East Tennessee Society of Professional Journalists

March 1, 2008

Keeping the “watchdog” alive

Filed under: Blogroll — etspj @ 12:45 pm

February 2008

In January, I wrote a series for The Oak Ridger on the compensations earned by leaders of local nonprofit organizations. I was surprised at how many people told me they enjoyed the series; I probably got more feedback from that one series than I had from my previous two years worth of stories combined.


While the series itself might not have been groundbreaking, I did learn a lesson from talking to readers about it. The lesson is: People have a hunger for investigative reporting. They have ideas about issues they think journalists ought to look into. They want us to hold governments and other groups accountable. And they want reporters to dig deeper to find new information, going beyond press conferences, meetings and speeches.


Those of you who live in Knox County already know this. Last year, residents in your county overwhelmingly supported the media’s efforts to expose government wrongdoing.


Unfortunately, though, some people think this kind of reporting will be harder to do as industry layoffs and hiring freezes continue, and staff sizes shrink. Less reporting could mean that citizens would know less about their governments, businesses and other organizations. That could have a profound impact on our democracy and way of life.

But I’m not ready to give up just yet. I am hopeful that determined reporters will continue to do some in-depth reporting, even when they are under pressure to produce daily stories. I know it’s not easy, but I think well-trained reporters can do it.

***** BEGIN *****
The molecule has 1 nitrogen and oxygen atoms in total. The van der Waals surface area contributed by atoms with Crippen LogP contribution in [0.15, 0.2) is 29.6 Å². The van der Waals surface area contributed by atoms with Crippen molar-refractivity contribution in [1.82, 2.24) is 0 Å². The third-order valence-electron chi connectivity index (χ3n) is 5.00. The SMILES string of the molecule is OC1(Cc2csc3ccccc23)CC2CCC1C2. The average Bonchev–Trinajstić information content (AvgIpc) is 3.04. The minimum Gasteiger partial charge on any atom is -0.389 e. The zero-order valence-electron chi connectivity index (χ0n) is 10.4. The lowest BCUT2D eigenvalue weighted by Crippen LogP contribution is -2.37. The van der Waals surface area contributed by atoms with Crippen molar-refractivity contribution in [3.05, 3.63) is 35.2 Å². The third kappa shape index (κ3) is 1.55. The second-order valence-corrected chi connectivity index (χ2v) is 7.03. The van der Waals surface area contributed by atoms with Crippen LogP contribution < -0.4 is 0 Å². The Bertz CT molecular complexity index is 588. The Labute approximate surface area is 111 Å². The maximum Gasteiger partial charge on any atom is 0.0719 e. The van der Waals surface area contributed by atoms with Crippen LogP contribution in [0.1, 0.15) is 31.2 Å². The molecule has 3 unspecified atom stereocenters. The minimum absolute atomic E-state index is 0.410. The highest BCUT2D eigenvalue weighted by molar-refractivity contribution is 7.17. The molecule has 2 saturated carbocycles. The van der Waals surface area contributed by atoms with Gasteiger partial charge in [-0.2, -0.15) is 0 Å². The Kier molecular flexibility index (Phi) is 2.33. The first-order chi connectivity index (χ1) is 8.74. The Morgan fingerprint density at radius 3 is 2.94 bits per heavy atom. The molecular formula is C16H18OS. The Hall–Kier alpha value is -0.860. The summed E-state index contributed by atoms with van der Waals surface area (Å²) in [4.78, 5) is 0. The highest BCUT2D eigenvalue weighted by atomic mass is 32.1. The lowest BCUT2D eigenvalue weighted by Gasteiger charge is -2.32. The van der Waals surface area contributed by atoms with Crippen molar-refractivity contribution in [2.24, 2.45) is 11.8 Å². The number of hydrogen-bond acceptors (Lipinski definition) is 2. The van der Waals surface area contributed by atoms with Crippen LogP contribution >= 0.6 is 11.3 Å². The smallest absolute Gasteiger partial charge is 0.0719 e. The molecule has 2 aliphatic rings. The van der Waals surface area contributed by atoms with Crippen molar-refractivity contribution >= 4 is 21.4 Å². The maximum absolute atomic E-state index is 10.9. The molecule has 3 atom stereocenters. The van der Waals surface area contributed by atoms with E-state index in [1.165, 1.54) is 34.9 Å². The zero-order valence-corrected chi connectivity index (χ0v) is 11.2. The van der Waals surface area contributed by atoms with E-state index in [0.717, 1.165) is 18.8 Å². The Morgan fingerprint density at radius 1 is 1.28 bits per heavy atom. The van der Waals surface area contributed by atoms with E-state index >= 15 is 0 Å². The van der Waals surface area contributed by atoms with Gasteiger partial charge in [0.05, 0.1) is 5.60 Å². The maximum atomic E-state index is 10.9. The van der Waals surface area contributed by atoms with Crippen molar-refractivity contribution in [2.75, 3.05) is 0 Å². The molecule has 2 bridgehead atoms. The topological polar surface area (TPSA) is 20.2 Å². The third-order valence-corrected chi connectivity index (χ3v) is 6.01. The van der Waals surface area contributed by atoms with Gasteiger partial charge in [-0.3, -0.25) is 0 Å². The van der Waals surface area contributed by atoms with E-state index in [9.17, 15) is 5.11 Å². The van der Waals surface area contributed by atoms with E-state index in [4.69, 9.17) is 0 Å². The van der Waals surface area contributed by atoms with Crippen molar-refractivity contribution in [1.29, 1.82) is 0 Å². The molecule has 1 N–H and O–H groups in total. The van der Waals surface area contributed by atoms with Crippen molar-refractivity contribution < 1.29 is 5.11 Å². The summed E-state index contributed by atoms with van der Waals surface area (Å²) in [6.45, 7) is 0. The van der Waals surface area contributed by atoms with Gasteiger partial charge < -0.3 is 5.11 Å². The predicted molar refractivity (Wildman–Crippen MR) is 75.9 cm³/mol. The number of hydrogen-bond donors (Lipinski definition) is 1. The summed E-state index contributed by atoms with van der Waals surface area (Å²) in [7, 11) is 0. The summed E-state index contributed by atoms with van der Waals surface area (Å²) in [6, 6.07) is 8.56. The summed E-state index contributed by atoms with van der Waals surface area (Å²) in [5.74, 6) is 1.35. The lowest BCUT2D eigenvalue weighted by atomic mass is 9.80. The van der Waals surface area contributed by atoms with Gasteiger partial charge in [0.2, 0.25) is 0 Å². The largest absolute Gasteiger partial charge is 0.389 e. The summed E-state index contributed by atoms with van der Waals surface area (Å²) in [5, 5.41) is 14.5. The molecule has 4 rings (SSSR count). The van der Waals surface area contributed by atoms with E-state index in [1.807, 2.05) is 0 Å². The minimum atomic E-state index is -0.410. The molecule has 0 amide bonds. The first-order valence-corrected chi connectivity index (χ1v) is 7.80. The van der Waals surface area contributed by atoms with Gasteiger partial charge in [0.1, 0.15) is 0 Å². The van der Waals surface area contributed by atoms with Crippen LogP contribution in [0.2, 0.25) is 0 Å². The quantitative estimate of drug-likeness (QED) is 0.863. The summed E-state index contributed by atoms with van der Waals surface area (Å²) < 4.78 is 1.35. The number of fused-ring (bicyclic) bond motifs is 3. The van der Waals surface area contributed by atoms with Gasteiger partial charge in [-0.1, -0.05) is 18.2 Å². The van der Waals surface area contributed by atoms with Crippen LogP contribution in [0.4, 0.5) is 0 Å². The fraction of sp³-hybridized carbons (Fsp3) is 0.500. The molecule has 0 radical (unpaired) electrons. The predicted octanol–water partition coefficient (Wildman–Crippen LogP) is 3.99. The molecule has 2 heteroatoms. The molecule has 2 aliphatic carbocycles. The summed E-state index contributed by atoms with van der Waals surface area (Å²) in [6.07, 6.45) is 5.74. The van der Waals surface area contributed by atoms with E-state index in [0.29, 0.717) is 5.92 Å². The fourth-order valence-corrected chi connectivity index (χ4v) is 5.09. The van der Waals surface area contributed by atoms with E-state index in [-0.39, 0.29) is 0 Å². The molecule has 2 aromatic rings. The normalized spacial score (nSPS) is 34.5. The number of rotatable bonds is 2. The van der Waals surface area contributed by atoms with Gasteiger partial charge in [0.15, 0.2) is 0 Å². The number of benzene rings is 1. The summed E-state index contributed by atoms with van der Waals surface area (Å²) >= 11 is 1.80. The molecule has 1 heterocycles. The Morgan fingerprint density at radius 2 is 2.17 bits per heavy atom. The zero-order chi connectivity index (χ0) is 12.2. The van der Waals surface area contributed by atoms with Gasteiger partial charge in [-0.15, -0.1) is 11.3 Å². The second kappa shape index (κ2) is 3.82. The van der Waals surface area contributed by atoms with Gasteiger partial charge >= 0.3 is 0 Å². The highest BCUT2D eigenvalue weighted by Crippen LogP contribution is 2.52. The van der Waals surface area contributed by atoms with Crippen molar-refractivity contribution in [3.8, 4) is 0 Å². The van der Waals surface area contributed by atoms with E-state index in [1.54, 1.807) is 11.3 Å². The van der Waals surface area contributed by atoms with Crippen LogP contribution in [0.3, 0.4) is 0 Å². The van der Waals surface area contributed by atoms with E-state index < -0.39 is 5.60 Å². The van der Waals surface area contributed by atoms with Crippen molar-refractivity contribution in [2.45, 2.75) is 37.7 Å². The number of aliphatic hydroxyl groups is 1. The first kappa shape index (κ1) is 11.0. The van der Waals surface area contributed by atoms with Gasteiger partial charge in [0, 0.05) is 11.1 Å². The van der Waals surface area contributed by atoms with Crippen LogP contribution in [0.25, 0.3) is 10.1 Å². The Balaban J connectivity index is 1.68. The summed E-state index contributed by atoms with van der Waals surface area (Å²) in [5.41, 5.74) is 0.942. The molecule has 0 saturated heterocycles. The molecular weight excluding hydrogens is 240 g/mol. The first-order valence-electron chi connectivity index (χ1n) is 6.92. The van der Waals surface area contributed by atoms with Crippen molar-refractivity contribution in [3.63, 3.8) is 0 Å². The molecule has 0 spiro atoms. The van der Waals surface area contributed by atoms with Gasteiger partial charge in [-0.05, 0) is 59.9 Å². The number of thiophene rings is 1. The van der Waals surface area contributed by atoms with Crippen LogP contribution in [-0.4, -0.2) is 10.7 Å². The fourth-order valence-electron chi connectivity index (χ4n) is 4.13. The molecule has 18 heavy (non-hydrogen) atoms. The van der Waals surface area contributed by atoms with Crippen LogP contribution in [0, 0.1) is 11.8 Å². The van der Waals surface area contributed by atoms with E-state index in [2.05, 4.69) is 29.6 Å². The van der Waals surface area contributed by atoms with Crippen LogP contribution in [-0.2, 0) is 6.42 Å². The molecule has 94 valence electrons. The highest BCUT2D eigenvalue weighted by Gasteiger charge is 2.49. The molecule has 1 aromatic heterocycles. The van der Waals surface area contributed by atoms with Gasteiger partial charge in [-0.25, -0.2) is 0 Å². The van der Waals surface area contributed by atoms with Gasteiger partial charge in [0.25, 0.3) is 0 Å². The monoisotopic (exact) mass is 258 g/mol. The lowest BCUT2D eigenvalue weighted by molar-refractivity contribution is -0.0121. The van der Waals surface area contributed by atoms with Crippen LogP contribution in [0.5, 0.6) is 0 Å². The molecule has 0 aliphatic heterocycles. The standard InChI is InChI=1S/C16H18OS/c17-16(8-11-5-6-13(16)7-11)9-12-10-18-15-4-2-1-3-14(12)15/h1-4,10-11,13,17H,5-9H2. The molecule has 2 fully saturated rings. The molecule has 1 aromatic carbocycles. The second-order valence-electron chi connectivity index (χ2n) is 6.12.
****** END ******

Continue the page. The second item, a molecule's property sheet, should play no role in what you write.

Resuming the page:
That’s why I’ve proposed a training session for “watchdog” reporters at the SPJ National Convention in Atlanta later this year. A session like this was one of the highlights for me at the 2007 convention in Washington, D.C.

Of course, there are other ways to keep alive this type of reporting. I am encouraged by some of the nonprofit media groups that have sprung up across the country and are emphasizing the importance of investigative journalism, from voicesofsandiego.org to Pro Publica.

Please let me know if you have ideas or inspirational stories about how to improve watchdog journalism. I serve on SPJ’s national Project Watchdog Committee and can share your ideas or stories with other journalists across the country.

Our readers and viewers are counting on us.

John Huotari is the city hall reporter at The Oak Ridger. He can be reached by phone at (865) 220-5533 or by e-mail at john.huotari@oakridger.com.


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